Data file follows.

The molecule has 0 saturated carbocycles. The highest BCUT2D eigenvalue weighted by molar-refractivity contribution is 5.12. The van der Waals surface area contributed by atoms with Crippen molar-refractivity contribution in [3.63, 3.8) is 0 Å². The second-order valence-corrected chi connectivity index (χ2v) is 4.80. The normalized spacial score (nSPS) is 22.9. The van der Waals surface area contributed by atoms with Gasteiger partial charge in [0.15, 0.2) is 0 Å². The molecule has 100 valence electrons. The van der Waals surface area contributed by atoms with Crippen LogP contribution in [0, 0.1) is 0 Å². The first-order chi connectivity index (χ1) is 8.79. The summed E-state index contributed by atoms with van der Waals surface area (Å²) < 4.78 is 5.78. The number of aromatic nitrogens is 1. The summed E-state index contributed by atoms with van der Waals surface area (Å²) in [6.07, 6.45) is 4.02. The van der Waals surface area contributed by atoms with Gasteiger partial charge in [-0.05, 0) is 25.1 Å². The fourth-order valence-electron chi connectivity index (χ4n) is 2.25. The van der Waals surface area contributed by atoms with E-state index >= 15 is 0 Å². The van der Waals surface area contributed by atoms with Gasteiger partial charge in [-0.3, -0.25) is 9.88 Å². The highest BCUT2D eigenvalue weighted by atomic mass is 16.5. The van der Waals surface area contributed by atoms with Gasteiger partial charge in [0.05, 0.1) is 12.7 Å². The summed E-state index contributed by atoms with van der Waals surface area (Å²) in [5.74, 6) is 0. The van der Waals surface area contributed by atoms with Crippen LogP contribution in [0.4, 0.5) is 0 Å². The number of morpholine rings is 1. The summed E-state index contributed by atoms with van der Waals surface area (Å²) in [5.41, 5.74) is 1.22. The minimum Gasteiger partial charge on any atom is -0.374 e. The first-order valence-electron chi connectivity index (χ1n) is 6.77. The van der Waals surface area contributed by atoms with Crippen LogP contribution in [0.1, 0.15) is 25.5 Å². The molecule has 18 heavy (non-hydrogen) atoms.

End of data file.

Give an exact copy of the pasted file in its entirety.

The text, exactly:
The molecule has 0 saturated carbocycles. The highest BCUT2D eigenvalue weighted by molar-refractivity contribution is 5.12. The van der Waals surface area contributed by atoms with Crippen molar-refractivity contribution in [3.63, 3.8) is 0 Å². The second-order valence-corrected chi connectivity index (χ2v) is 4.80. The normalized spacial score (nSPS) is 22.9. The van der Waals surface area contributed by atoms with Gasteiger partial charge in [0.15, 0.2) is 0 Å². The molecule has 100 valence electrons. The van der Waals surface area contributed by atoms with Crippen LogP contribution in [0, 0.1) is 0 Å². The first-order chi connectivity index (χ1) is 8.79. The summed E-state index contributed by atoms with van der Waals surface area (Å²) < 4.78 is 5.78. The number of aromatic nitrogens is 1. The summed E-state index contributed by atoms with van der Waals surface area (Å²) in [6.07, 6.45) is 4.02. The van der Waals surface area contributed by atoms with Gasteiger partial charge in [-0.05, 0) is 25.1 Å². The fourth-order valence-electron chi connectivity index (χ4n) is 2.25. The van der Waals surface area contributed by atoms with E-state index >= 15 is 0 Å². The van der Waals surface area contributed by atoms with Gasteiger partial charge in [-0.3, -0.25) is 9.88 Å². The highest BCUT2D eigenvalue weighted by atomic mass is 16.5. The van der Waals surface area contributed by atoms with Gasteiger partial charge in [0.05, 0.1) is 12.7 Å². The summed E-state index contributed by atoms with van der Waals surface area (Å²) in [5.74, 6) is 0. The van der Waals surface area contributed by atoms with Crippen LogP contribution in [0.4, 0.5) is 0 Å². The number of morpholine rings is 1. The summed E-state index contributed by atoms with van der Waals surface area (Å²) in [5.41, 5.74) is 1.22. The minimum Gasteiger partial charge on any atom is -0.374 e. The first-order valence-electron chi connectivity index (χ1n) is 6.77. The van der Waals surface area contributed by atoms with Crippen LogP contribution in [0.1, 0.15) is 25.5 Å². The molecule has 18 heavy (non-hydrogen) atoms.